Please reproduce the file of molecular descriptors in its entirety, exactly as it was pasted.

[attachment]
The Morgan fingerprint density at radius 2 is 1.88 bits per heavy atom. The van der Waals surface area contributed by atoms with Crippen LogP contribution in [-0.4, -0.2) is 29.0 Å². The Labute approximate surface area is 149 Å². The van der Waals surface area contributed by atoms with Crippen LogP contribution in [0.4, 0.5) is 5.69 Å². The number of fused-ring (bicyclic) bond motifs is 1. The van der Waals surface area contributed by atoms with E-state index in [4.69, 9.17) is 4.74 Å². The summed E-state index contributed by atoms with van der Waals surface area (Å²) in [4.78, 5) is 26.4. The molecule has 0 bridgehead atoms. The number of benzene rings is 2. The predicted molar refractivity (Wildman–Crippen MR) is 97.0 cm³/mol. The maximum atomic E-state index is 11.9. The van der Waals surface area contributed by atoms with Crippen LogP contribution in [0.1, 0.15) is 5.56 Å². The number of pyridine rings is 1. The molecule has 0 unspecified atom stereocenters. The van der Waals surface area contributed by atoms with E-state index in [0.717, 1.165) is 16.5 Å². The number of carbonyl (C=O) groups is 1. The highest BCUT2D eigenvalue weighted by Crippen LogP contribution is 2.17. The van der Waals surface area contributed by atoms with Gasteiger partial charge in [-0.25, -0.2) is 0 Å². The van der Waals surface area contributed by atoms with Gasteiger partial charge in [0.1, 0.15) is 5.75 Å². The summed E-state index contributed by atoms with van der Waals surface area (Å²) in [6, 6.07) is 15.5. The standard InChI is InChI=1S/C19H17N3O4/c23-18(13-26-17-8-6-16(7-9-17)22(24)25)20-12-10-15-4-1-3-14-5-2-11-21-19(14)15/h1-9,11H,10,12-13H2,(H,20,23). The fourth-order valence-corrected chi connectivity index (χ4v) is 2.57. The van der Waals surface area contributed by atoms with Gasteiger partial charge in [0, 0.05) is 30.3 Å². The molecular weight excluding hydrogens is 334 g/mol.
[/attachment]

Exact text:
The Morgan fingerprint density at radius 2 is 1.88 bits per heavy atom. The van der Waals surface area contributed by atoms with Crippen LogP contribution in [-0.4, -0.2) is 29.0 Å². The Labute approximate surface area is 149 Å². The van der Waals surface area contributed by atoms with Crippen LogP contribution in [0.4, 0.5) is 5.69 Å². The number of fused-ring (bicyclic) bond motifs is 1. The van der Waals surface area contributed by atoms with E-state index in [4.69, 9.17) is 4.74 Å². The summed E-state index contributed by atoms with van der Waals surface area (Å²) in [4.78, 5) is 26.4. The molecule has 0 bridgehead atoms. The number of benzene rings is 2. The predicted molar refractivity (Wildman–Crippen MR) is 97.0 cm³/mol. The maximum atomic E-state index is 11.9. The van der Waals surface area contributed by atoms with Crippen LogP contribution in [0.1, 0.15) is 5.56 Å². The number of pyridine rings is 1. The molecule has 0 unspecified atom stereocenters. The van der Waals surface area contributed by atoms with E-state index in [0.717, 1.165) is 16.5 Å². The number of carbonyl (C=O) groups is 1. The highest BCUT2D eigenvalue weighted by Crippen LogP contribution is 2.17. The van der Waals surface area contributed by atoms with Gasteiger partial charge in [-0.25, -0.2) is 0 Å². The van der Waals surface area contributed by atoms with Gasteiger partial charge in [0.1, 0.15) is 5.75 Å². The summed E-state index contributed by atoms with van der Waals surface area (Å²) in [6, 6.07) is 15.5. The standard InChI is InChI=1S/C19H17N3O4/c23-18(13-26-17-8-6-16(7-9-17)22(24)25)20-12-10-15-4-1-3-14-5-2-11-21-19(14)15/h1-9,11H,10,12-13H2,(H,20,23). The fourth-order valence-corrected chi connectivity index (χ4v) is 2.57. The van der Waals surface area contributed by atoms with Gasteiger partial charge in [0, 0.05) is 30.3 Å². The molecular weight excluding hydrogens is 334 g/mol.